How do I find my voice?

Voice: How does memoir writing differ from fiction? How do I find my voice?


The difference between fiction and memoir is not only the structure that the writing takes, but the fact that your readers have to resonate with you as a character. Your voice must reflect who you are, not a persona, and yet at the same time, you are the protagonist. You have experiences, adventures, struggles and revelations, insights and self-awareness leading to transformation, healing or connection.


Your voice is distinctive and your close friends recognize your voice immediately on the phone. But how so we access our voice when we are writing? Or how do we know we have found our voice? How do we share our story and not a therapy session? How do we stay in our urgency and yet maintain the distance to show the wider picture?

I would ask you what has the most emotional energy for you? What are your passions, fears, and joys?  What is hard to write about? What do you avoid writing about? And what is your personal point of view on the world?

I teach what I call self-reflective writing in Writing for Healing classes and I use spontaneous timed writing from a prompt. I have discovered by reading a poem and diving into my feelings, my writing is more lyrical, flows easily, touches my core beliefs, includes specific images and details, and ends on a positive note usually with a spiritual insight. When I give a writing exercise of craft such as: a setting with a characters or characters, add dialogue, decision or a sudden change, or work with a prompt that is more grounded in facts, my writing is more of a struggle and meanders back and forth all over the page. There is no sense of what drives the writing. I will need to editi and revise. My voice is attuned to my deepest feelings and core beliefs that life is full of terror, grief, hurt and beauty and has meaning, love, and hope; each moment is a gift and holy in its own perfection, not matter how broken, bruised or painful it may appear. My essential nature is to find the extraordinary in the ordinary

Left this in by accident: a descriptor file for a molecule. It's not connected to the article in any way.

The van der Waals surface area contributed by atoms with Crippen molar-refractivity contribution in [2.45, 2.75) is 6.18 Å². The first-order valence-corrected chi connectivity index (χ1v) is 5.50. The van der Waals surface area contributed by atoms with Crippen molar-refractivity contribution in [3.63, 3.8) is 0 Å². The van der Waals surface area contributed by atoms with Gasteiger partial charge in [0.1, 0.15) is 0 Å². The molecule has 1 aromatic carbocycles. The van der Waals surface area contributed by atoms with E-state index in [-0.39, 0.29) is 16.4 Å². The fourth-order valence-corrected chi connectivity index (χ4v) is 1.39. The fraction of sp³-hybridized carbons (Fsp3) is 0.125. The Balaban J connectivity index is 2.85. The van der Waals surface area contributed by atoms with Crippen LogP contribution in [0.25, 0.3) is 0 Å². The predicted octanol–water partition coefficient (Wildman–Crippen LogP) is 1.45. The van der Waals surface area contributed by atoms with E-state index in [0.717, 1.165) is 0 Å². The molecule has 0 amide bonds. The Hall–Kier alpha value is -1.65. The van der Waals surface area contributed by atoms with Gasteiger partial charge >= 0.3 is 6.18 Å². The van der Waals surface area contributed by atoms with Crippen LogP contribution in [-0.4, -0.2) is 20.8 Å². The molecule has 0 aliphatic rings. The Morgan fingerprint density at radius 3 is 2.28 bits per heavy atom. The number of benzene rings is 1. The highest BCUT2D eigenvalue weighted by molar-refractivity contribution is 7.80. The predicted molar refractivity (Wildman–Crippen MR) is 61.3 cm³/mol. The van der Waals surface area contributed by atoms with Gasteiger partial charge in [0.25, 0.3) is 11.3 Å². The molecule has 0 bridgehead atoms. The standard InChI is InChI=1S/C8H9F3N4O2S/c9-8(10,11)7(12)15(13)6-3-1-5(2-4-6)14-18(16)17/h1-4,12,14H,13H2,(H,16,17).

I remind writers that writing is a practice. A practice means that we are practicing all the time, not only when we are working on a short story or memoir or poem. By writing exercises to warm up the intuitive imagination, we strike gold: something that can be woven into a larger piece.


I use a simple exercise to help writers access the stories that are important to them. We begin with writing numbers down the page in 5 sections such as this:






and then I suggest a category for each section. We write what comes to mind quickly and spontaneously without over-thinking, and I move from one category to the next quickly.

 The first category is always things I love because that one is easy. The following may be:

  • things that annoy me
  • things I regret
  • times I lost something important
  • things I will never forgive
  • moments that changed my life
  • places I hang out
  • people I admire
  • times I had to make a decision
  • times I took a risk
  • things I left behind
  • blessings


For example: things I love:

  • hearing the sound of Spanish around me
  • the beach
  • my grandsons
  • poetry

 The exercise can be extended by asking that the list contain specific details:

the beach in Puerto Vallarta at sunset with a cold drink in my hands

reading a story together with my grandsons